In some parts of the world (chiefly North America, it seems) April 9 is celebrated as National Unicorn Day. What you may not know is that the unicorn is the national animal of Scotland, often featuring in a variety of heraldic designs and logos across the country.
The choice of animal might seem a little unusual - it is a mythical creature, after all, unlike the Highland coo, which is justly celebrated as an iconic beast, and a popular subject for Sottish-themed imagery. We could even have chosen the Loch Ness Monster (another mythical animal with rather more direct association with Scotland) but instead we elected to have the unicorn represent our nation on the zoological stage.
The unicorn was originally, chosen, it seems, for the values and characteristics embodied by this animal. Famously needing to run free and not be constrained by any man-made force (some myths have the unicorns dying out in the Old Testament flood, rather than board Noah's ark) there is certainly a spirit of independence captured in the unicorn's behaviour.
They were also considered proud, noble creatures, embodying the spirit of the Scottish nobility, and used in family crests with royal permission to recognise family service to king and country.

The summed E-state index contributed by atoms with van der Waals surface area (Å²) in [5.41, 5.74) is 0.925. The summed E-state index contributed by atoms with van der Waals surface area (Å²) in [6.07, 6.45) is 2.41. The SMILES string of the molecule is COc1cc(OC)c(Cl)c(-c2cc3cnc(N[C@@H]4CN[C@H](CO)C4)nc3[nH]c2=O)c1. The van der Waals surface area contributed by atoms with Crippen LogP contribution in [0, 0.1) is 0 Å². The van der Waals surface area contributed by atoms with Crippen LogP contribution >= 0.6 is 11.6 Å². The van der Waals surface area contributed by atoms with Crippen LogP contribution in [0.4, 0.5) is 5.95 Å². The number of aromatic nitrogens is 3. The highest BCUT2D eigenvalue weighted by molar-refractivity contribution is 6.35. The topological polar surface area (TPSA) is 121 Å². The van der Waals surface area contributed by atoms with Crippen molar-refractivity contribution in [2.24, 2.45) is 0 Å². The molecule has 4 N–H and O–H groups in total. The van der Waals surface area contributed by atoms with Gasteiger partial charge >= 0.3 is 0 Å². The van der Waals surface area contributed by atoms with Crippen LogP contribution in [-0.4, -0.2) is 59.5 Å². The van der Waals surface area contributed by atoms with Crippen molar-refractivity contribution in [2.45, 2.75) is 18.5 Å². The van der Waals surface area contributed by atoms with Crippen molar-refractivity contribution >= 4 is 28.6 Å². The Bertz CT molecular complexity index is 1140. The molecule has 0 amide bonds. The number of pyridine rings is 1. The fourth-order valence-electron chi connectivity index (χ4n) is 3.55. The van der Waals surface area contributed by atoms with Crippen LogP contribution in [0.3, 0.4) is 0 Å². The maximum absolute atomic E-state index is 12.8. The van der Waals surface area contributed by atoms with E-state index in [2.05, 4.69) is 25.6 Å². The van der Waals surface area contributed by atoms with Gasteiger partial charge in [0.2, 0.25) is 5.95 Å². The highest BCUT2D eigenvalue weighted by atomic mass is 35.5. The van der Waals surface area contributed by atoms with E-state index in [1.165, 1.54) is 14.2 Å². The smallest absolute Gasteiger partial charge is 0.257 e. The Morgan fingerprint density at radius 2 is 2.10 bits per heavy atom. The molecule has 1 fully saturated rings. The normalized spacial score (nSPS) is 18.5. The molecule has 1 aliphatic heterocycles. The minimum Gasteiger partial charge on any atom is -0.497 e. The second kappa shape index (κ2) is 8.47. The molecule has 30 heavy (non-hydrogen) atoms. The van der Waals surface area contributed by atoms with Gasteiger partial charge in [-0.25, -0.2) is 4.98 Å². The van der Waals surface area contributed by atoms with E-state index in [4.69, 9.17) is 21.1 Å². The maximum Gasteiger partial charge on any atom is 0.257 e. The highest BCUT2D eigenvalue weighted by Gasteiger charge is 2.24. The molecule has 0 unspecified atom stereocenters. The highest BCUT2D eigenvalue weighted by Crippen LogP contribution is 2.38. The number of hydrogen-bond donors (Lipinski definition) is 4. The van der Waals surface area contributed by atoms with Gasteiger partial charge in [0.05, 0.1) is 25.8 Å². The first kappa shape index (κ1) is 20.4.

In 1603, when James VI of Scotland took the throne of England (becoming James I of England) the unicorn joined the lion (representing England) on the British royal insignia. Two versions of the crest exist, one in which the lion is crowned and the unicorns stands on the right hand side of the crest, and a Scottish version in which the unicorn and lion are transposed, with the lion now on the right hand side. In this version, both lion and unicorn are adorned with crowns.
(Note the different mottos of the respective countries on the bands beneath the crests: England's translates as 'God and my right'; Scotland's is 'No one provokes me with impunity'...)
Traditionally, when featuring in a heraldic form, the unicorn is shown wearing a golden chain, securing it to the ground. This is a nod to the mythical beliefs that unicorns were magical and therefore unpredictable, and therefore dangerous. Some would suggest that in modern times, the chaining of the unicorn embodies the relationship between Scotland and England, with the unicorn unable to roam freely and independently.
Unicorn figures can be found all across Scotland - the emblem of Stirling Castle, for example, is a unicorn design - as well as around Edinburgh.
Book an Up-Close and Personal private tour for a unicorn hunt - how many unicorns will you find around the city?!
Edinburgh Expert is run by Gareth Davies, an adopted native of Edinburgh with 18 years of experience living and working in the city.